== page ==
Playing in the Donmar Warehouse means there are no lush extravagant sets like you get with most big productions, but then this musical doesn't need them. It is a refreshingly different style of musical from what you normally get in the West End. The music has a very European sound to it which I like , as well as some witty lyrics.
It has an all female cast except for Larry Lamb who played the director Giudo Contini and a young boy who played the young Giudo. Two of the women stood out from the rest, Sara Kestelman who plays Liliane La Fleur, who puts in a outstanding performance and Jenny Galloway who plays Sarraghina, a big woman who seduced Guido as a boy.
The sets are basic, but in the second act they manage to turn the floor area in to a kind of pool . I must admit I never noticed the water appear at first, it was cleverly done and very effective.
I thoroughly enjoyed this new production at the small (200+ seat) Donmar Warehhouse. Seeing it two days after its official opening meant that I was NOT influenced by the critics--since I had not seen their scribblings. They did not share my opinion and the show went almost immediately onto the half-price booth listings. The production was far more intimate than its Broadway version, but it was always entertaining and in full keeping with the spirit of the original. The main criticism most reviewers found was with Larry Lamb, primarily a TV personality, in the role of Guido. His supposed lackings, to me, made the women's roles far more dominant and gave the entire show a different focus. Three of the women were absolutely marvelous: Jenny Galloway made Sarraghina the most sexy woman-of-the-beach imaginable; Sara Kestleman was wonderful as the Producer; Susannah Fellows and Dilys Laye were very strong as the wife and mother. The young Guido I saw was also outstanding--but since three share this role I do not know which one I saw. Nine plays until March 8 and if you are anywhere near London I would highly recommend it.
I have wanted to see the Arthur Kopit/Maury Yeston musical for some time, having missed the memorable concert performance that is available on CD. Yet again, the Donmar Warehouse has not disappointed me in their production of a musical.
I realise that Nine will not be to everyone's taste. There is no major plot and the time shifts all over the place, but to my mind this is as a sophisticated a piece of musical theatre you are likely to see in London this year.
Set under a huge tilting mirror that at times becomes translucent, the show has only a large table and metal chairs as set. It is superbly lit by Paul Pyant and there is a coup de teatre when the stage fills with water in the second act for the performance of the mock opera version of Casanova.
Larry Lamb plays Guido Contini, an Italian film director running out of ideas and time. Around him are the numerous women that play (or have played) a part in his life. Most notable is Jenny Galloway as Sarraghina, a rather ample woman who taught the young Guido to "Be Italian". What a performance!! This alone is worth the ticket price. She stands out from the other women in both dress and looks...looking like a typical Italian mama.... the seduction scene on a beach is a treat...she has a period of some minutes during the song with no music or singing...teasing the young Guido with the contents of a wine glass...a stunning piece of acting.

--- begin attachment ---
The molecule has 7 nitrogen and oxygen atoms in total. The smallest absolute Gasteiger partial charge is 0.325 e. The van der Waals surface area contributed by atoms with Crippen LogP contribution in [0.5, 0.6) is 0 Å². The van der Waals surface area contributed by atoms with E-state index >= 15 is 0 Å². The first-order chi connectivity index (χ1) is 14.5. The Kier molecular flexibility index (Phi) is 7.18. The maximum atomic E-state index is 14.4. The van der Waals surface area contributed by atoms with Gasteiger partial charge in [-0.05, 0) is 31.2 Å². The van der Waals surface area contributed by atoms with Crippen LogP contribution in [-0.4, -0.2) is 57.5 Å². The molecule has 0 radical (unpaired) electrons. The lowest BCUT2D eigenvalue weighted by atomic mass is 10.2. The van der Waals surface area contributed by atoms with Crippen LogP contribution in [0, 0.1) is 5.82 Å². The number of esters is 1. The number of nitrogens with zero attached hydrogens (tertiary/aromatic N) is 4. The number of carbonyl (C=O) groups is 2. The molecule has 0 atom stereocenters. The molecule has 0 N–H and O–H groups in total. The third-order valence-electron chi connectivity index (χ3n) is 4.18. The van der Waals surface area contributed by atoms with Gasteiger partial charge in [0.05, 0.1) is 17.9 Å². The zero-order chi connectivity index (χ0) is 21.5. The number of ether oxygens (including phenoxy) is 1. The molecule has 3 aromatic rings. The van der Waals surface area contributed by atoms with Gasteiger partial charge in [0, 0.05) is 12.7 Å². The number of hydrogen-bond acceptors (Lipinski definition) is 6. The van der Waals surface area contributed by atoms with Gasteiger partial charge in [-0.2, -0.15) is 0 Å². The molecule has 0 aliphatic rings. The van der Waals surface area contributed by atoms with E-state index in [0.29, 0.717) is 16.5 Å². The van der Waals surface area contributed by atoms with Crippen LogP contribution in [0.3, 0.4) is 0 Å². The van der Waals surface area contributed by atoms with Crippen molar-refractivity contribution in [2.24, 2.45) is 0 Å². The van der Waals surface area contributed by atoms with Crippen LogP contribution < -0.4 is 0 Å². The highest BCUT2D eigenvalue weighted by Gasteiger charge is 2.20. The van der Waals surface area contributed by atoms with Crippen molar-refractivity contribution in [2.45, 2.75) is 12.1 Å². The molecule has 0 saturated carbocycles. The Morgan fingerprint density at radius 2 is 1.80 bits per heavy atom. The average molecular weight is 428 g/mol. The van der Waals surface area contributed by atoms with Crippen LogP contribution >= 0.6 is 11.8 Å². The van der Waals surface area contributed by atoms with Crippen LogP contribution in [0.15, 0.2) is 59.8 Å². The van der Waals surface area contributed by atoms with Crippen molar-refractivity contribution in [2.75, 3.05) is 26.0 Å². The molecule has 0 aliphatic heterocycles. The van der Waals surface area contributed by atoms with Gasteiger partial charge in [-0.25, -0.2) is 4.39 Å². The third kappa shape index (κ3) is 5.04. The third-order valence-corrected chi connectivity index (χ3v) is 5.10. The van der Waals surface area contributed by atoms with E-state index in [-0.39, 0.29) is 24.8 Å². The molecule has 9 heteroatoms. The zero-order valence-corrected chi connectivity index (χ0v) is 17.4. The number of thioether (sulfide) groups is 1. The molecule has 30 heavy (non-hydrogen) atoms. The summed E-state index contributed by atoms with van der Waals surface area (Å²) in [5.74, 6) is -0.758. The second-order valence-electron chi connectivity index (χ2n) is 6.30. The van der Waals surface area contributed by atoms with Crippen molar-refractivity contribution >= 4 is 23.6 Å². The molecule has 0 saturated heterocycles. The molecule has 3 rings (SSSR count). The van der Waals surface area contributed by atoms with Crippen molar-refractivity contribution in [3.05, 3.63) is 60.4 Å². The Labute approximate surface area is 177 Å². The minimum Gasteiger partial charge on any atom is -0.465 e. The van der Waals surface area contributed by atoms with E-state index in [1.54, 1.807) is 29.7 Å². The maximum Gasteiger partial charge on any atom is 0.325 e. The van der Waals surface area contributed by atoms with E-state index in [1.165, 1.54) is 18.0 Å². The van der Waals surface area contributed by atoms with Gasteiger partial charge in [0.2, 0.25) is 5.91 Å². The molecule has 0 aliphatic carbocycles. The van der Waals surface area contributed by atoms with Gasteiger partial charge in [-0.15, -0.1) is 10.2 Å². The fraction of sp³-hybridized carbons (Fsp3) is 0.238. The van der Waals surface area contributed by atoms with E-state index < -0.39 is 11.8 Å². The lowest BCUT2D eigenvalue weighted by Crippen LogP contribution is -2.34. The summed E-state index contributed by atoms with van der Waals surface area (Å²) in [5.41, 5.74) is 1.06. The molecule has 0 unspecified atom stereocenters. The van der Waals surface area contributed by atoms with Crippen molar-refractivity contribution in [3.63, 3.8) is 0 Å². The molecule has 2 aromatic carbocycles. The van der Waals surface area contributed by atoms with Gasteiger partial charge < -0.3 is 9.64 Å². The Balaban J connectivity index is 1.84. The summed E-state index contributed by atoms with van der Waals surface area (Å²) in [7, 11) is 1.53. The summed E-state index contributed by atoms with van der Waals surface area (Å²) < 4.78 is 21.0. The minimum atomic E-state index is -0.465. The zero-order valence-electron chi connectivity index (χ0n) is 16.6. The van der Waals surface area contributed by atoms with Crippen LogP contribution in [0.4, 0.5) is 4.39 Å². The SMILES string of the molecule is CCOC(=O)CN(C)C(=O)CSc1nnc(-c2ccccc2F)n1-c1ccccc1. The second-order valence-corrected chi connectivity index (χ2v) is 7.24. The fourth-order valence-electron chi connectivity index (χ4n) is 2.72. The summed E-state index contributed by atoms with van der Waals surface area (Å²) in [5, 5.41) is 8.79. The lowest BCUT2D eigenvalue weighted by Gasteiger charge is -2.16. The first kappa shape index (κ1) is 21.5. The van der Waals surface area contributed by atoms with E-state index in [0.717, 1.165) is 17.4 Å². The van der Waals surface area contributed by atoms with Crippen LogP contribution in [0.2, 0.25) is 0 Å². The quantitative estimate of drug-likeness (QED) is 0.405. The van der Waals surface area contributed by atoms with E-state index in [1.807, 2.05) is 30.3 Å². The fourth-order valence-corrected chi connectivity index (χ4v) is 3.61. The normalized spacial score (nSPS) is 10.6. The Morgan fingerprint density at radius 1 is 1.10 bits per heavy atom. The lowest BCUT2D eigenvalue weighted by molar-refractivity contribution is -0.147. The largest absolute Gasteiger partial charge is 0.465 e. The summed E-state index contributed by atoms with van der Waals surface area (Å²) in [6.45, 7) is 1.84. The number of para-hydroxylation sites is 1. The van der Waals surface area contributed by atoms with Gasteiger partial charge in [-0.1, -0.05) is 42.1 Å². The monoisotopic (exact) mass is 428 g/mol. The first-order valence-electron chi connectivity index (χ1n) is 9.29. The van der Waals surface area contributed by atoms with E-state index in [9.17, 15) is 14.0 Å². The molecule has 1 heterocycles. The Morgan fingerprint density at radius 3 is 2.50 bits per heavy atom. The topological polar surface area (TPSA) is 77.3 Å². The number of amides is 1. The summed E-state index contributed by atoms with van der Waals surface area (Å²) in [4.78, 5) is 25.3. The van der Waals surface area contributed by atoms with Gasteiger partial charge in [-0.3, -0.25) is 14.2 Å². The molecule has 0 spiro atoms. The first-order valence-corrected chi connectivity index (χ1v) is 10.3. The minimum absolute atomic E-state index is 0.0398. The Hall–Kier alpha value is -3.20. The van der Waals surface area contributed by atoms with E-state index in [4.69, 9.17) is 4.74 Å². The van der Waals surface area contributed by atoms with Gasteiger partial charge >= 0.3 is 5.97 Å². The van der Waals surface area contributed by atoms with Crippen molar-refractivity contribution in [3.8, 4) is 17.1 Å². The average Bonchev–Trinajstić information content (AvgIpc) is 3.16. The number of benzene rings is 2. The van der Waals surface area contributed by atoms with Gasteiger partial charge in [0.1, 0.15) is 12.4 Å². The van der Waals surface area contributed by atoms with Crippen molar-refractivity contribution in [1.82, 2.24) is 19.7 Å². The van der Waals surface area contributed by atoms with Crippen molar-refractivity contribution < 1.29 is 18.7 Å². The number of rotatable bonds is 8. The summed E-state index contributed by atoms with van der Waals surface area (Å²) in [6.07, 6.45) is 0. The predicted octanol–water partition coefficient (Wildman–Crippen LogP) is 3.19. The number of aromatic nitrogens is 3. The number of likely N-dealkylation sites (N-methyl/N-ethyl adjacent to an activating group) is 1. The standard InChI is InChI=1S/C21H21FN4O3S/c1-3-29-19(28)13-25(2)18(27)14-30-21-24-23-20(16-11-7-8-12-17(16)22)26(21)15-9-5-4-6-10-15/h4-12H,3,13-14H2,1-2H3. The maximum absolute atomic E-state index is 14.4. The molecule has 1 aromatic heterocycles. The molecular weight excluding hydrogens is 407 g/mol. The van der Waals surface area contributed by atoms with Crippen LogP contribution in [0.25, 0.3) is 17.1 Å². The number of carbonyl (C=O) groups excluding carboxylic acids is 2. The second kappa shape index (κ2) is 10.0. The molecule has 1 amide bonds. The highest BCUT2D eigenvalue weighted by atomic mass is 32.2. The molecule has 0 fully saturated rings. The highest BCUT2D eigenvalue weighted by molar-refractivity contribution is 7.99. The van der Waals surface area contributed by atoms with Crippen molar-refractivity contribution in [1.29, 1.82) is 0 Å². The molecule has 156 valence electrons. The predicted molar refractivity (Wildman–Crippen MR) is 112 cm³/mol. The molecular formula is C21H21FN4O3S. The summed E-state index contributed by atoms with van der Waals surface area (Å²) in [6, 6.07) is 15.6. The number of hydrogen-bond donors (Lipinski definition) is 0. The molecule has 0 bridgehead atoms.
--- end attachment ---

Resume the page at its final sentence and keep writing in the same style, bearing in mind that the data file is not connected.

Sara Kestleman plays Liliane La Fleur, his producer, desperate for a hit film. She has the show stopping number "Folies Bergeres"...during which she picks out unfortunates in the audience...made even more palm sweating for me as I was on the front row....but happily her eye fell on my friend sitting next to me!
Susannah Fellows is Luisa, his long suffering wife and Clare Burt (a particular favourite of mine since I saw her a few years ago in a memorable production of Starting Here, Starting Now) is Carla..his long suffering mistress. They have good numbers individually but none more moving than "Simple" which Clare Burt sings as both his wife and latest star leave him.
The show ends with a Guido beginning to come to terms with himself as the young Guido sings "Getting Tall Young" after all have left him. There is a wonderful stage picture in the closing moments as all the cast appear through the mirror and a shaft of light streaks across the back wall where his wife is still there waiting for him.
This is a musical that you have to work at as an audience....use a bit of the old grey matter rather than just sit back and be entertained. It is often very haunting, often witty but never dull. It is wonderfully directed....nothing is missed (just watch Clare Burt's reaction to the tearing up of the divorce papers as they are flung onto the now water filled stage...she is not part of the main action here but the thought and direction that has gone into what she does shows the detail in David Leveaux's production. It is very well sung ( the opening song blows you out of your seat in it's power) and again, as with Company last year, has a superb small band.
My only caveat is that unless you get good central seats I do not think that mirror effect would work properly, certainly it wouldn't for the audience sitting in the side blocks. So rush along to see this sophisticated musical before it closes on 8th March, but do try and get seats in the centre if you can.